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22 May 20246 minute read

Amendment to DGCL Section 102(b)(7): Implications for 2024

A 2022 amendment to Section 102(b)(7) of the Delaware General Corporation Law (DGCL) permits Delaware corporations to eliminate or limit in their certificates of incorporation, or charters, the personal liability of corporate officers for monetary damages to stockholders for breaches of their fiduciary duty of care.

Previously, such protections were available only to directors.  Like directors, officers may not be exculpated for breach of the duty of loyalty, acts or omissions not in good faith or which involve intentional misconduct or a knowing violation of law, or any transaction from which the officer derived an improper personal benefit.  However, unlike directors, officers would still be subject to liability for breaches of their duty of care in any action by or in the right of the corporation, including derivative claims, which are typically at the direction of the board of directors.

Officers subject to exculpation pursuant to the amendment to Section 102(b)(7) of the DGCL may include any individual who: 

  • Is or was president, chief executive officer, chief operating officer, chief financial officer, chief legal officer, controller, treasurer, or chief accounting officer of the corporation at any time during the course of conduct alleged in the action or proceeding to be wrongful

  • Is or was identified in the corporation's filings with the US Securities and Exchange Commission because such person is or was one of the mostly compensated executive officers of the corporation at any time during the course of conduct alleged in the action or proceeding to be wrongful, or

  • Has, by written agreement with the corporation, consented to be identified as an officer for purposes of accepting service of process.

2023 proxy season results and implications for the 2024 proxy season

As a result of this new rule, many public Delaware corporations sought stockholder approval to amend their charters to allow for officer exculpation.  There appears to have been significant stockholder support for such proposals during the 2023 proxy season, particularly at S&P 500 corporations.  Accordingly, this purported support might encourage others to consider pursuing a charter amendment for officer exculpation at their 2024 annual meeting of stockholders.  Only 1 of the 26 S&P 500 corporation proposals failed to receive the necessary support to amend the charter during the 2023 proxy season.  However, that corporation required a two-thirds supermajority to amend its charter and came within just 3 percent of adopting the amendment, suggesting overall support for the amendment.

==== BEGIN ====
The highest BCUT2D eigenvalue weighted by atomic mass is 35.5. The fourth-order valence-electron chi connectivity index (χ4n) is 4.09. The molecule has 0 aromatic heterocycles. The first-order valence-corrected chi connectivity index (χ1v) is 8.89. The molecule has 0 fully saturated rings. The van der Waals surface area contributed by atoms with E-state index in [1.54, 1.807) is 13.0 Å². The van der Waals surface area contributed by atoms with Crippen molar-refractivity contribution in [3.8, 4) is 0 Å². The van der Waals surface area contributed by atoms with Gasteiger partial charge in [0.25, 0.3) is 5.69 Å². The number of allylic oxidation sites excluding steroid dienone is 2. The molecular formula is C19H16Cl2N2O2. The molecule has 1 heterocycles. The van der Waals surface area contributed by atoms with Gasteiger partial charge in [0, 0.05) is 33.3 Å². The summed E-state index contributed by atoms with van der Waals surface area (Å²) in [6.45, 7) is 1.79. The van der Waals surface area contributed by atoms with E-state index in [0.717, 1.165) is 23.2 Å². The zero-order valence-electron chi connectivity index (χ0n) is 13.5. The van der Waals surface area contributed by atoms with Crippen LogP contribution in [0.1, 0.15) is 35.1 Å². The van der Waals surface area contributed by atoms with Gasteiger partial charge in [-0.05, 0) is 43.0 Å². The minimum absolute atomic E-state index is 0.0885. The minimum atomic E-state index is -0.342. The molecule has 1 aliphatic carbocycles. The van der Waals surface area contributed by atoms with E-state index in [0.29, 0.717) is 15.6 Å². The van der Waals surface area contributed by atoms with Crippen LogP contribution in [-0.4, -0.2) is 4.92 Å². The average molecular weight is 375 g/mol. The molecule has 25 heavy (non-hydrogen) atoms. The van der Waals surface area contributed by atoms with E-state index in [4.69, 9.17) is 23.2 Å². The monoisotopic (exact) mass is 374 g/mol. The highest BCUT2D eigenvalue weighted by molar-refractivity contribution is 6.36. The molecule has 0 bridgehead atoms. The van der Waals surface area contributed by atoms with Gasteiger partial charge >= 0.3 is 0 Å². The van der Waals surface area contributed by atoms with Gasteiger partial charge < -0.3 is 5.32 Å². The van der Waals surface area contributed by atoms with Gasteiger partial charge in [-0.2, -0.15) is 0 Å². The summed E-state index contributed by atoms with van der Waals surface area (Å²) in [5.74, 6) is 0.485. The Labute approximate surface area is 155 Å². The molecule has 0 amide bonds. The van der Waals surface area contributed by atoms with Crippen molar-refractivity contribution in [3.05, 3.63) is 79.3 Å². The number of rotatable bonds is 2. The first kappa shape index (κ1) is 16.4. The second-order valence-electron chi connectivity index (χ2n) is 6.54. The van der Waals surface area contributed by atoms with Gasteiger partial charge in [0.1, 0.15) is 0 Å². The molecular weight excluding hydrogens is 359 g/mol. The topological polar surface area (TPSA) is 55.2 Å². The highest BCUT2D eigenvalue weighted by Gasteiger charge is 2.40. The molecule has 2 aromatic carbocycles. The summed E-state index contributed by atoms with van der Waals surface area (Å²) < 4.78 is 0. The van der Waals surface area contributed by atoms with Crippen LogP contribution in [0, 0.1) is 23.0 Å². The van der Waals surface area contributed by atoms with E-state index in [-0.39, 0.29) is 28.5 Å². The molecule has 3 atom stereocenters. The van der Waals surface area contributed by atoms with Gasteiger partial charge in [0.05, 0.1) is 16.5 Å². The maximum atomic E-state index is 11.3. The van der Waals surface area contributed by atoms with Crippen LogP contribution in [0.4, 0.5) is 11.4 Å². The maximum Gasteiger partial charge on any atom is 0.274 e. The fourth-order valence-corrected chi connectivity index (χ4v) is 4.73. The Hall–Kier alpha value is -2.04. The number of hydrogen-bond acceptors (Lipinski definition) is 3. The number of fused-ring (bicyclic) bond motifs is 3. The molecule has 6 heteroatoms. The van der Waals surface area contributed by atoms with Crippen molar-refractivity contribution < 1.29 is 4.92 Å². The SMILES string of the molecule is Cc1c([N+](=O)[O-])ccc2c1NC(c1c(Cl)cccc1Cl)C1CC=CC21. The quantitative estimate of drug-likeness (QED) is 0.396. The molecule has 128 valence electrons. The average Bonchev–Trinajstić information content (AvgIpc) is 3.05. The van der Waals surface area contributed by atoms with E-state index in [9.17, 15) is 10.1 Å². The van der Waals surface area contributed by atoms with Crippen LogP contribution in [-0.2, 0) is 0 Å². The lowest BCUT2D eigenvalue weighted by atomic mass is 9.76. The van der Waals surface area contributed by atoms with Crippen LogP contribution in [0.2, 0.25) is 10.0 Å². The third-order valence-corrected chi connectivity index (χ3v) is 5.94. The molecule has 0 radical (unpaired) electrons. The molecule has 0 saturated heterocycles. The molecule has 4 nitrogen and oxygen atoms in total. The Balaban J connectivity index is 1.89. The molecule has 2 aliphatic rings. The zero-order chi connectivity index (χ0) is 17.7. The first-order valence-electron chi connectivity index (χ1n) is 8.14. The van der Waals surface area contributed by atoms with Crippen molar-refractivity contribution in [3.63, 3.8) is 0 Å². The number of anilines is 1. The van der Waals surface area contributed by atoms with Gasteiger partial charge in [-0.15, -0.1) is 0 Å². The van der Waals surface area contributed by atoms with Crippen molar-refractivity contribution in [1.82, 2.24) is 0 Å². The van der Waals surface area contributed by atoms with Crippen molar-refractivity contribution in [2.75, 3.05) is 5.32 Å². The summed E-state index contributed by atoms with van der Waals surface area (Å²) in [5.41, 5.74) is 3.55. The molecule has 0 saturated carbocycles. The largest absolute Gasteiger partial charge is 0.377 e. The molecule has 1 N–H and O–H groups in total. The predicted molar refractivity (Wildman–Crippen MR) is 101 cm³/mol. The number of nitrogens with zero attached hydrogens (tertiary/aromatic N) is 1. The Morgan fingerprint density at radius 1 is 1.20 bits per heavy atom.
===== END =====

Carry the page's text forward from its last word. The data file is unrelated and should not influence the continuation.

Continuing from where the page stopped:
Looking beyond just the S&P 500, during the 2023 proxy season, 288 Delaware corporations included a proposal in their proxy statements requesting stockholder approval for a charter amendment to adopt an exculpatory provision for officers.[1] Stockholders approved such proposals at 231, or 80.2 percent, of the 288 companies.[2]  Finally, after the amendments to Section 102(b)(7) took effect, close to 60 percent of Delaware corporations revising their certificates of incorporation during an IPO have incorporated officer exculpation provisions. 

Guidance from ISS, Glass Lewis, and institutional investors

Both ISS and Glass Lewis amended their voting policies in 2023 in anticipation of officer exculpation charter amendment proposals.  ISS will make recommendations on such proposals on a “case-by-case” basis, similar to how it assesses director and officer indemnification and other liability protections, considering the stated rationale for the proposed change and taking into account the extent to which the proposal would: